+ Elder Paisios

From the Book: “With anguish and love for the contemporary man.”
Publication: Holy Hysichastirion of Evangelist John the Theologian by Souroti, Thessaloniki.
Original Link

St. Justin Popovich: If you are suffering for your faith in Christ, the Lives of the Saints will console you and encourage you and make you bold . . .

Icon of St. Justin Popovich“If you are suffering for your faith in Christ, the Lives of the Saints will console you and encourage you and make you bold and give you wings, and your torments will be changed into joy. If you are in any sort of temptation, the Lives of the Saints will help you overcome it both now and forever. If you are in danger from the invisible enemies of salvation, the Lives of the Saints will arm you with the ‘whole armor of God,’[1] and you will crush them all now and forever and throughout your whole life. If you are in the midst of visible enemies and persecutors of the Church of Christ, the Lives of the Saints will give you the courage and strength of a confessor, and you will fearlessly confess the one true God and Lord in all world─Jesus Christ─and you will boldly stand up for the holy truth of His Gospel unto Death, unto every death, and you will feel stronger than all deaths, and much more so than all visible enemies of Christ; and being tortured for Christ you will shout for joy, feeling with all your being that your life is in heaven, hidden with Christ in God, wholly above all deaths.[2]

+ St. Justin Popovich,”Introduction to the Lives of the Saints,” Orthodox Faith & Life in Christ

1 cf. Eph. 6:11,12
2 cf. Col. 3:3

St. Justin Popovich: If you wish, the Lives of the Saints are a sort of Orthodox Encyclopedia. . . .

Icon of St. Justin Popovich“If you wish, the Lives of the Saints are a sort of Orthodox Encyclopedia. In them can be found everything which is necessary for the soul which hungers and thirsts for eternal righteousness and eternal truth in this life, and which hungers and thirsts for Divine immortality and eternal life. If faith is what you need, there you will find it in abundance: and you will feed your soul with food which will never make it hungry. If you need love, truth, righteousness, hope, meekness, humility, repentance, prayer, or whatever virtue or podvig, in them, the Lives of the Saints, you will find a countless number of holy teachers for every podvig and will obtain grace-filled help for every virtue.”

— St. Justin Popovich, Orthodox Faith & Life in Christ, “Introduction to the Lives of the Saints”

St. Justin Popovich: Life according to the Gospel . . . is the natural and normal life for Christians. . . .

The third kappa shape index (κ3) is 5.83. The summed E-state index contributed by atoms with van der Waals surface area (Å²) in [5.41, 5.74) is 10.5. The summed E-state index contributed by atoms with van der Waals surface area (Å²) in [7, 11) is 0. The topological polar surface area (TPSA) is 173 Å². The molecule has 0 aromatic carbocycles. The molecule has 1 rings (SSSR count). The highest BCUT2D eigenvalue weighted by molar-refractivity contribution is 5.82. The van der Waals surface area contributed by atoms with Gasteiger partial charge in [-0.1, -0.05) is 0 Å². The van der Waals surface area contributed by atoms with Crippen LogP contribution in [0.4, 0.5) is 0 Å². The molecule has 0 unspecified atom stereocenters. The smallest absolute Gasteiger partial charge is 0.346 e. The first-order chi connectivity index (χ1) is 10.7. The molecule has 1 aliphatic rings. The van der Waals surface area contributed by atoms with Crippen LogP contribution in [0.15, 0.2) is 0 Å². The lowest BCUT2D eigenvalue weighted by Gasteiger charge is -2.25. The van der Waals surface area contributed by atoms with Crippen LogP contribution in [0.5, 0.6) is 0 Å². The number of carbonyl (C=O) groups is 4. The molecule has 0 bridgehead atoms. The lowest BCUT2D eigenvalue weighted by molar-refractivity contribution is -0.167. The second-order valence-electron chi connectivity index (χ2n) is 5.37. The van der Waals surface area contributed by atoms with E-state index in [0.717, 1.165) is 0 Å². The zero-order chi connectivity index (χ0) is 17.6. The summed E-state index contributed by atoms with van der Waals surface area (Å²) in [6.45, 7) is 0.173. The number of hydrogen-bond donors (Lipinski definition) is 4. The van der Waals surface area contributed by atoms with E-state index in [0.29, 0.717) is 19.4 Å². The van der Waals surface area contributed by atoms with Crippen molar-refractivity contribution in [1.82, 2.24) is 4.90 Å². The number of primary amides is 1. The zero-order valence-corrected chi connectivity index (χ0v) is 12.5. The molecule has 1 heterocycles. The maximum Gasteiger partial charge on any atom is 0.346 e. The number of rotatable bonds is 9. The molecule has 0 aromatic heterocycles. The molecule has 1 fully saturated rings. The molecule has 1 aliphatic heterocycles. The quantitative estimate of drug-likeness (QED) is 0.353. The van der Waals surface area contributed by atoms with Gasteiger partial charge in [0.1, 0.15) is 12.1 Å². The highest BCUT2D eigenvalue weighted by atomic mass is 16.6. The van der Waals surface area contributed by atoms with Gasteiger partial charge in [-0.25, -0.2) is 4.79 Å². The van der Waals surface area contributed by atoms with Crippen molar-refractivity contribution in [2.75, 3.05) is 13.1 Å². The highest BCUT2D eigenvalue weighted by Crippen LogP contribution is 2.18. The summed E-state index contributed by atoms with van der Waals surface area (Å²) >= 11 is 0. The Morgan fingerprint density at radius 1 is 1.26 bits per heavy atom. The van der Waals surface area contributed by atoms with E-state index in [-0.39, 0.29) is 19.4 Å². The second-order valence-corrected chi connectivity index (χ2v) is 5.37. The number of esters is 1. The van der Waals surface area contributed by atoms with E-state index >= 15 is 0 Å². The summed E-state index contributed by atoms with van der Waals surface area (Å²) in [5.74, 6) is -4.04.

Icon of St. Justin Popovich“Life according to the Gospel, holy life, Divine life, that is the natural and normal life for Christians. For Christians, according to their vocation, are holy: That good tidings and commandment resounds throughout the whole Gospel of the New Testament1. To become completely holy, both in soul and in body, that is our vocation2. This is not a miracle, but rather the norm, the rule of faith. The commandment of the Holy Gospel is clear and most clear: as the Holy One who has called you is Holy, so be ye holy in all manner of life (1 Peter 1:15).”

— St. Justin Popovich, Orthodox Faith & Life in Christ, “Introduction to the Lives of the Saints”

1cf. 1 Thes. 4:3,7; Rm. 1:7; 1 Cor. 1:2; Eph. 1:1-18, 2:19, 5:3, 6:18; Phillip. 1:1, 4:21-22; Col. 1:2-4, 12, 22, 26; 1 Thes. 3:13, 5:27; 2 Tim. 1:9; Phlm. 5:7; Heb 3:1, 6:10, 13:24; Jude 3.

2cf. 1 Thes 6:22-23.

St. Basil the Great: Of the beliefs and practices whether generally accepted or publicly enjoined which are preserved in the Church . . . both of these in relation to true religion have the same force. . . .

Icon of St. Basil the GreatOf the beliefs and practices whether generally accepted or publicly enjoined which are preserved in the Church some we possess derived from written teaching others we have received delivered to us “in a mystery” by the tradition of the apostles; and both of these in relation to true religion have the same force.  

And these no one will gainsay;—no one, at all events, who is even moderately versed in the institutions of the Church.  For were we to attempt to reject such customs as have no written authority, on the ground that the importance they possess is small, we should unintentionally injure the Gospel in its very vitals; or, rather, should make our public definition a mere phrase and nothing more.  

For instance, to take the first and most general example, who is thence who has taught us in writing to sign with the sign of the cross those who have trusted in the name of our Lord Jesus Christ?  What writing has taught us to turn to the East at the prayer?  Which of the saints has left us in writing the words of the invocation at the displaying of the bread of the Eucharist and the cup of blessing?  For we are not, as is well known, content with what the apostle or the Gospel has recorded, but both in preface and conclusion we add other words as being of great importance to the validity of the ministry, and these we derive from unwritten teaching.  

Moreover we bless the water of baptism and the oil of the chrism, and besides this the catechumen who is being baptized.  On what written authority do we do this?  Is not our authority silent and mystical tradition?  Nay, by what written word is the anointing of oil itself taught?  And whence comes the custom of baptizing thrice? And as to the other customs of baptism from what Scripture do we derive the renunciation of Satan and his angels?  Does not this come from that unpublished and secret teaching which our fathers guarded in a silence out of the reach of curious meddling and inquisitive investigation?